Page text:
Brexit is a cover up by UK Government for failures to tackle other issues, warns business chief

The British Chambers of Commerce says the government must focus on 'getting the basics right'

Sam Lister
Thursday 08 March 2018 09:07 GMT
Adam Marshall wants the UK Government to provide a 'radical' vision
Adam Marshall wants the UK Government to provide a 'radical' vision (PA )

Brexit is being used as an excuse not to tackle major domestic issues that would help fuel growth, business leaders will warn.

Britain's exit from the European Union has been allowed to "cloud over the rudderlessness" of recent years, Adam Marshall, director general of the British Chambers of Commerce, will say.

The Government must focus on fixing the basics, including improving roads, railways and airports, boosting housing supply and simplifying the immigration system, he will tell the BCC annual conference.

Mr Marshall will say: "Business know that success so often depends on getting the basics right first. The same holds true for the UK economy.

"It's time for Westminster to join us in focusing on the basics. By addressing the less flashy things that always seem to fall between the cracks.

"We must equip this country for future success - by fixing the fundamentals first.

"Successive governments have acknowledged that more could be done to get the basics right for business. Indeed, the current Government's developing industrial strategy is up-front about many of these challenges.

"Yet the leadership and the infrastructure simply aren't there to make change happen."

Mr Marshall will say businesses want a radical vision they can get behind.

"There is a real hunger coming from businesses across the UK for real leadership and vision. Businesses want to see a radical, optimistic vision for the future of the UK," he will say.

"The reason is simple: they want something to get behind. A national sense of mission that unites the efforts of business, government and the public at large with a real sense of purpose.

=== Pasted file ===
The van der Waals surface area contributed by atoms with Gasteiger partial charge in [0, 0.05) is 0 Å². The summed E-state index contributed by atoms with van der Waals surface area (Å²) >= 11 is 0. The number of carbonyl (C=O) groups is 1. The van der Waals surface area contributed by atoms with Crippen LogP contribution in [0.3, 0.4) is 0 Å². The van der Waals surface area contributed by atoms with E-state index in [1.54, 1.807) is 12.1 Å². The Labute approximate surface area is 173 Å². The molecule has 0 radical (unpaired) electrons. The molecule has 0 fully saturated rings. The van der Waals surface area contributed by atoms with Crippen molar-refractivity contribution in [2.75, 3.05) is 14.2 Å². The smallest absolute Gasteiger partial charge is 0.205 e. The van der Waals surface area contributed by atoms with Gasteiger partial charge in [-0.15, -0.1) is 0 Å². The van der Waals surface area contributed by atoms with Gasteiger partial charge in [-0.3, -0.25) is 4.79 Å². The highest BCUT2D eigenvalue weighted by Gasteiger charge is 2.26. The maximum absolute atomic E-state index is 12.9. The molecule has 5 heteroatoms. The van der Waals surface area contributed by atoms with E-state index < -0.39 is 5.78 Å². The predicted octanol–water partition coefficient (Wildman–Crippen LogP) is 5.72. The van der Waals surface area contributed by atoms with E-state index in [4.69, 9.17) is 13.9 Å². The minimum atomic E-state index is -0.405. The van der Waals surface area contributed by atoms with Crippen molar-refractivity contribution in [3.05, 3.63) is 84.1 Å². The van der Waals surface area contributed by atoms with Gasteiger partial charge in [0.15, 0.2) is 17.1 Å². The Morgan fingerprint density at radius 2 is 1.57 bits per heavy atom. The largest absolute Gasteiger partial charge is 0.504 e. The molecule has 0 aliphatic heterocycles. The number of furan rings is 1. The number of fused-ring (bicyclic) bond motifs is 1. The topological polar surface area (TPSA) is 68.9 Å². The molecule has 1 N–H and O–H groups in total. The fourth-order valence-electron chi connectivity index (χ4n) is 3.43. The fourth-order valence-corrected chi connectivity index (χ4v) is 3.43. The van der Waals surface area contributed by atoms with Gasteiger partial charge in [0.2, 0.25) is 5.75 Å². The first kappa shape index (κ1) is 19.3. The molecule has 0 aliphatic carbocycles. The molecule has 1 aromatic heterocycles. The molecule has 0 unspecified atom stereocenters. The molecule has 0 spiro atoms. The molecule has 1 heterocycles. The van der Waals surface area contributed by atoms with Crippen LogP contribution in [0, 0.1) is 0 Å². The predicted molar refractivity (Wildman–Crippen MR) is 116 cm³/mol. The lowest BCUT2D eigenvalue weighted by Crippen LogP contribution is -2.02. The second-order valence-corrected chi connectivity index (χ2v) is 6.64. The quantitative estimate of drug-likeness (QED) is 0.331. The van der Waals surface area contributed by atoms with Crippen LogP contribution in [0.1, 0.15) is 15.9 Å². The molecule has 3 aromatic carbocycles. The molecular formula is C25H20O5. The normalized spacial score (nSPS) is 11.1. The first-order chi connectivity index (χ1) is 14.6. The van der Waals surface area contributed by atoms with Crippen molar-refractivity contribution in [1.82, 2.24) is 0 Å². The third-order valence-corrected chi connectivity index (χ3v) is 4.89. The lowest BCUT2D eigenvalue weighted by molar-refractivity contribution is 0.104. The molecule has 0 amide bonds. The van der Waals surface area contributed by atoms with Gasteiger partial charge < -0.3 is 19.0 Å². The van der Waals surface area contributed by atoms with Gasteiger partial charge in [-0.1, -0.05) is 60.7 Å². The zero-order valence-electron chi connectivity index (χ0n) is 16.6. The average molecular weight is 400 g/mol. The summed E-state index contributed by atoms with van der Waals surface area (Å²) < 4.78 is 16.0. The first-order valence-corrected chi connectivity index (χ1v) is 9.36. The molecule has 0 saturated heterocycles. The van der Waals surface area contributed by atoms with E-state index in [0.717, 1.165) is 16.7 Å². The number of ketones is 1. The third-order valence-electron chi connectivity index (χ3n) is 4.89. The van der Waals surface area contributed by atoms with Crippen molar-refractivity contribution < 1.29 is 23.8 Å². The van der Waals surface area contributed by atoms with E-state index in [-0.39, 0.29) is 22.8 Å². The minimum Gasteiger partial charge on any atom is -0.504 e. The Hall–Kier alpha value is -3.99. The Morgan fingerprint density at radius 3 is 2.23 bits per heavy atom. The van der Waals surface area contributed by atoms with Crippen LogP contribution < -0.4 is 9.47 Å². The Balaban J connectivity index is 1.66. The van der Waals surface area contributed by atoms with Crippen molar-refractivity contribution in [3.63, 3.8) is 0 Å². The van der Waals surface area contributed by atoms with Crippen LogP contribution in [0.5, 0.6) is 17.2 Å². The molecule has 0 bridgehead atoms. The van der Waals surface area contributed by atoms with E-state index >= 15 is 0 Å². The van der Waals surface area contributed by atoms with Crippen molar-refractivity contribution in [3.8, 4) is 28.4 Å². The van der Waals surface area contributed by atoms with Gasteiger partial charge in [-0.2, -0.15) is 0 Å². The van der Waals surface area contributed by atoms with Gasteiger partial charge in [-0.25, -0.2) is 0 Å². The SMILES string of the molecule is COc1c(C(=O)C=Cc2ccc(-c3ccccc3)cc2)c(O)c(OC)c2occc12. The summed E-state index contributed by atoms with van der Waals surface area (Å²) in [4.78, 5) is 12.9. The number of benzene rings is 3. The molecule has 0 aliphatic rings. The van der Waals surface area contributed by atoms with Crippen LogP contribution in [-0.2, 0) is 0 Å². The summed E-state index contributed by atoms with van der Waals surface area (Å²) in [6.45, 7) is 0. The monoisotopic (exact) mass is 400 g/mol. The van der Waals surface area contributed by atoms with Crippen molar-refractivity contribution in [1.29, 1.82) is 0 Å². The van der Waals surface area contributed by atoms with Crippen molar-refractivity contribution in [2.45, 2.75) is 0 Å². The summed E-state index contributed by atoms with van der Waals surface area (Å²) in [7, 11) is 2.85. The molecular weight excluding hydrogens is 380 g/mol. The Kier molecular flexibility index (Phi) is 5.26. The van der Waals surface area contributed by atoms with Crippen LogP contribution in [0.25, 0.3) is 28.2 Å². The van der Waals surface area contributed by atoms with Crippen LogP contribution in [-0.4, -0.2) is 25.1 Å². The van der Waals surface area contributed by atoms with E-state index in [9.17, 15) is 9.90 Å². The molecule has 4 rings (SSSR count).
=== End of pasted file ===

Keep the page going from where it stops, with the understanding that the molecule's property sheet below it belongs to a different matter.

"There are those who would argue that Brexit is that mission, but they have entirely missed the point.

"Brexit is a process, not an outcome. It has been allowed, by government and opposition alike, to cloud over the rudderlessness of recent years; a convenient excuse to plough attention and resources into a process of disconnection, rather than to take the far harder step of re-imagining Britain for the future and then marshalling all available brainpower, management capacity and financial resources into making it happen."

In a thinly-veiled swipe at Labour leader Jeremy Corbyn, Mr Marshall will attack politicians who promote a “superficially seductive" argument for nationalisation.

He will say: "Our business communities are worried about the rhetorical assault on capitalism and wealth generation emanating from some quarters of Westminster.

"Those who seek to divide our business communities by pitting the small against the large, or by demonising some sectors while championing others, must be challenged. Those who suggest that the solution to poor procurement and questionable outsourcing decisions by government is the wholesale nationalisation of entire swathes of the economy must also be challenged.

"Facing down the superficially seductive argument for nationalisation won't be easy - but it's vital to the future success of communities and prosperity all across the UK."

A Government spokesman said: "The government's commitment to boosting the productivity and earning power of people and places across the UK remains steadfast.

"Through our industrial strategy, we are building a Britain fit for the future, with a plan to help businesses create better, higher-paying jobs in every part of the UK.

"We have already committed to raising investment in R&D to 2.4 per cent of GDP by 2027, ensuring our world-class research and innovation base continues to thrive, have invested in skills such as maths, digital and technical education to generate highly skilled jobs and have launched the £1.7bn transforming cities fund, which will address weaknesses in city transport systems while improving connectivity, reducing congestion and introducing new mobility services and technology."


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